Friday, February 12, 2010

Live, Work and Play at Lorong Halus

TODAY, FRIDAY, 5TH FEBRUARY, 2010, NEWS, PAGE 10
http://imcms2.mediacorp.sg/CMSFileserver/documents/006/PDF/20100205/0502HNR014.pdf
By
Neo Chai Chin, chaichin@mediacorp.com.sg


ECONOMIC STRATEGIES COMMITTEE RECOMMENDATIONS
Live, Work, Play - Self-contained enclaves may help maximise land value



PHOTO: TODAY, FRIDAY, 5TH FEBURARY, 2010, NEWS, PAGE 10

SINGAPORE - The Economic Strategies Committee thinks that Singapore should have more liveable industrial townships.

Instead of the manufacturing clusters that come to mind now, the image for the future is a clean, high-rise complex with manufacturing, research and test-bedding facilities under one roof.



PHOTO: Water Quality Assessment for Punggol & Serangoon Reservoirs
http://www.cpgcorp.com.sg/admin/files/portfolio/WQ_Assessment_for_PSRS.jpg

Tenants would enjoy shared facilities such as carparks and storage space. Housing, dining and recreational facilities would all be within easy reach of employees, with machinery discreetly and conveniently tucked underground.

Live-work-play” enclaves with distinctive characters are the way to go, if proposals from the subcommittee on maximising land value are realised. And its members believe this is possible, as the shift toward knowledge-intensive jobs means “there will be greater room to integrate economic uses together with residential and leisure uses”.



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Industrialists have highlighted the difficulty in getting workers to commute to remote parts of Singapore, and as new and emerging industries in Singapore will bring fewer environmental concerns, “there’s really a need to bring elements together”, said sub-committee co-chair Grace Fu, who is also Senior Minister of State (National Development).

Creating liveable and desirable industrial spaces is essential to attract talented workers to Singapore, and “as the line between manufacturing and services gets blurred ... we can bring jobs closer to people and bring workers closer to workplaces”, said sub-committee member Tai Lee Siang, director of DP Architects.



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Industrial townships will have to shed their “pollution and dirty image” and become live-work-play environments within a green setting.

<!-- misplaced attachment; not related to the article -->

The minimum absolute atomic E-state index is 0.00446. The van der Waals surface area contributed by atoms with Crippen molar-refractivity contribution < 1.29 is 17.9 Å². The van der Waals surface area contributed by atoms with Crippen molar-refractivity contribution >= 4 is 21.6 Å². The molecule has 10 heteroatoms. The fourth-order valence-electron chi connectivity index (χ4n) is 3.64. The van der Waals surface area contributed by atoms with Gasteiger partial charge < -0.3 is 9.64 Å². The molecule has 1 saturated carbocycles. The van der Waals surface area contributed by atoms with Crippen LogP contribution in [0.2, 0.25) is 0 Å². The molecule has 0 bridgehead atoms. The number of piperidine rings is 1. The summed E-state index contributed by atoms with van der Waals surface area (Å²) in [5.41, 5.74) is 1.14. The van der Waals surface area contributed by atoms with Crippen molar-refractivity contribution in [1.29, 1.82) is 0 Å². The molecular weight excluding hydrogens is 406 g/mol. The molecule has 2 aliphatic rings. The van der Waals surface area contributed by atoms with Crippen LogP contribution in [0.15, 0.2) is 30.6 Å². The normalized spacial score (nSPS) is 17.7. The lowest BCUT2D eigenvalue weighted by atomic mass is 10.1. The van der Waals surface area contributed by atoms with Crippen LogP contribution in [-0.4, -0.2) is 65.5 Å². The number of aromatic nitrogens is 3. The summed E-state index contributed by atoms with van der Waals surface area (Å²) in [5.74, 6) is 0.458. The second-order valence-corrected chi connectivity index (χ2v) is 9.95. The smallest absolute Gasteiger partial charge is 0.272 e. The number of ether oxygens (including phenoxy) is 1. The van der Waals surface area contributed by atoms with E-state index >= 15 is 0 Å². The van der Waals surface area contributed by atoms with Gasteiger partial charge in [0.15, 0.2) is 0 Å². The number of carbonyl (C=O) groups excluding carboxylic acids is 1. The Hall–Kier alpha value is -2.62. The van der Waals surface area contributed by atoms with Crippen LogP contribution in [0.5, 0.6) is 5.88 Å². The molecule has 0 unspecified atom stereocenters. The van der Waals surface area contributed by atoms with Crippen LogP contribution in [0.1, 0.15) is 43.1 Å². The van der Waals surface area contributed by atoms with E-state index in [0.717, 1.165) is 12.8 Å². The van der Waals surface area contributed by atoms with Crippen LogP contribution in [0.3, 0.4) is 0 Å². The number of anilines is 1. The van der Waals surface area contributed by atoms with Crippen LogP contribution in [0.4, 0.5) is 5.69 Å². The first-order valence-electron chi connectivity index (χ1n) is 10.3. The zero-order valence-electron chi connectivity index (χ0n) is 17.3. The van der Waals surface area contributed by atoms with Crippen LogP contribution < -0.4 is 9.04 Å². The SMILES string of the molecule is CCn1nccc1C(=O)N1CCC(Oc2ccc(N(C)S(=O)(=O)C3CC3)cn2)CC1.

It was revealed yesterday, for example, that there are plans for an industrial park at Lorong Halus — a former landfill that is now a green spot with grasslands and wooded hills — with lifestyle products and food industries set amid greenery and the Serangoon River.



PHOTO: http://www.cpgcorp.com.sg/admin/files/portfolio/water%20and%20environment/Lor_Halus_Landfill_Environmental_Study.jpg


Industries of the future will be less dependent on land, so it will be possible for estate planners to “stack the spaces in high-rise configuration”, Mr Tai added.



PHOTO: Bathing in sunshine
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Such a vision has already been articulated for the Kallang Riverside precinct, which will consist of an industrial area, waterfront residences, office and entertainment venues.



PHOTO: TODAY, FRIDAY, 5TH FEBURARY, 2010, NEWS, PAGE 10


And for industrial sectors that are “large land-takers and/or with low plot ratio”, such as aerospace, pharmaceuticals, solar and marine sectors, the subcommittee asked for the Government to provide incentives to “encourage experimentation” in innovative industrial plant layouts.



PHOTO: http://farm2.static.flickr.com/1004/715579064_a9bc7f95bd_b.jpg

The aim: To achieve a smaller land footprint, given that industrial land now takes up more than 10 per cent of Singapore’s total land stock.



PHOTO: Lonely in this land
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Property observer Colin Tan of Chesterton Suntec International told MediaCorp that with relaxed zoning policies, each business cluster will likely develop a stronger identity. In the past, he said, the Government didn’t allow flexibility of use.

Now, we say one urban centre looks very much like another because of these strict guidelines. The moment you allow some flexibility, each area will have its own distinctive identity,” Mr Tan said.



PHOTO: Punggol Serangoon Reservoir Scheme
http://www.cpgcorp.com.sg/admin/files/portfolio/water%20and%20environment/PSRS_pers.jpg

To create more land in the longer term, the sub-committee called for underground space to be developed and synergised with above-ground facilities.



PHOTO: Water Quality Assessment for Punggol & Serangoon Reservoirs
http://www.cpgcorp.com.sg/admin/files/portfolio/WQ_Assessment_for_PSRS.jpg


While it is unclear if this latest call would be in time to take advantage of ongoing underground rail works for the Downtown Line, Ms Fu said the Urban Redevelopment Authority has “started discussions at some stations”, such as the Botanic Gardens.
Neo Chai Chin, chaichin@mediacorp.com.sg



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Reference